For the past year, space probe Hayabusa2 has pelted asteroid Ryugu with bouncing probes, shot a bullet at it, and taken a bite of it—all for science. But now, the mission has performed its most daring manoeuvre yet: it dropped an explosive on the surface of the asteroid to create a small crater.
If the explosion went as planned—the mission team are yet to confirm the detonation—it will expose some of the asteroid’s subsurface layers that the probe will gather during a later touchdown.
The operation took place on 5 April. First, the probe lowered itself from a parking altitude of 20 kilometres down to 500 metres above the asteroid’s surface. From there it dropped an explosive device. After partially ascending, it then released a second device carrying a camera. The Japan Aerospace Exploration Agency (JAXA) confirmed that the probe had released the device and was safe at 11:56 am Japan time (3:36 am UT).
"We conducted a lot of experiments, but when we did this for real, I was still very nervous," said Osamu Mori, an engineer from JAXA's Institute of Space and Astronautical Science (ISAS) in Sagamihara who was involved in the operation of the impactor, during a live broadcast.
In Ryugu’s extremely weak gravity, the bomb took about 40 minutes to reach the surface. Meanwhile, the spacecraft manoeuvred itself to a safe zone behind the asteroid. That way, when the 9.5 kilograms of explosive charge went off, the debris it kicked up could not harm the probe. The one-use camera device, however, was still hovering above the target, ready to take pictures of the explosion and upload them back to the mother ship via a radio link.Images will confirm whether the charge detonated and created a crater.
Hayabusa2’s mission manager Makoto Yoshikawa, also from ISAS, told Nature in June that the manoeuvre would be “a very risky operation”, but one with big potential payback. The experiment will give astronomers the opportunity to study material under the asteroid's surface, which can shed light on the early Solar System.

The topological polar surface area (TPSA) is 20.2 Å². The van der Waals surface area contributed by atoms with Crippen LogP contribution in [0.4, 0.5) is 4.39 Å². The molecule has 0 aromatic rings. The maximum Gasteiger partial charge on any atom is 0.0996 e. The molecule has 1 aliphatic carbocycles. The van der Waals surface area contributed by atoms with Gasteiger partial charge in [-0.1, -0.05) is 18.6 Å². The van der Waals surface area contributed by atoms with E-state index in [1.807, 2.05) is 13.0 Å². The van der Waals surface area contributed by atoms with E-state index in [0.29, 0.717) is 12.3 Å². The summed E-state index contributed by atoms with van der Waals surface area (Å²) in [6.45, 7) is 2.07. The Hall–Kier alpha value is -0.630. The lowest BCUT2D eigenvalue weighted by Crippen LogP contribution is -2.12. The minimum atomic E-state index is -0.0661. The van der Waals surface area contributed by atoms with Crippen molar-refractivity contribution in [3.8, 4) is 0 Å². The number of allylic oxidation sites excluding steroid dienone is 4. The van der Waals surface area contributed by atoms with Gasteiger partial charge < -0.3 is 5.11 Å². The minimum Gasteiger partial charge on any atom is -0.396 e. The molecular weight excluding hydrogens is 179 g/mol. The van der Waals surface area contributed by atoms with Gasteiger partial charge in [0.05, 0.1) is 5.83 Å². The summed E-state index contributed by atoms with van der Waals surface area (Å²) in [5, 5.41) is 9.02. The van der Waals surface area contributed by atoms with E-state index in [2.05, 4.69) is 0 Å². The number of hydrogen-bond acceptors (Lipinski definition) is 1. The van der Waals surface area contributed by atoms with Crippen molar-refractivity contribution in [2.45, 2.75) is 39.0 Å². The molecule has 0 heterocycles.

In the following weeks, the probe will image the crater from high up. Then at a later date, mission scientists plan to execute the final major step of the mission. They will lower the probe right into the crater and collect a sample. This will be the second sample collected from Ryugu: Hayabusa2 already touched down on 22 February, and collected some of its space dirt after kicking it up with a bullet.
Space agencies have blown craters on Solar System bodies before. In 2005, NASA’s Deep Impact mission released a washing-machine-sized impactor at high speed onto a comet called Tempel 1. And on multiple occasions over the decades, researchers have sent impactors and deliberately crashed probes on the Moon’s surface—including most recently the Lunar Atmosphere and Dust Environment Explorer—and studied the effects.
Hayabusa2 left Earth in late 2014 and arrived at Ryugu in June 2018. In two separate phases in September and October, it then released three small probes onto the surface. The spacecraft is scheduled to head back to Earth before the end of 2019. A year later, a re-entry capsule will take samples down with it so that scientists can study them in their labs.
This article is reproduced with permission and was first published on April 5, 2019.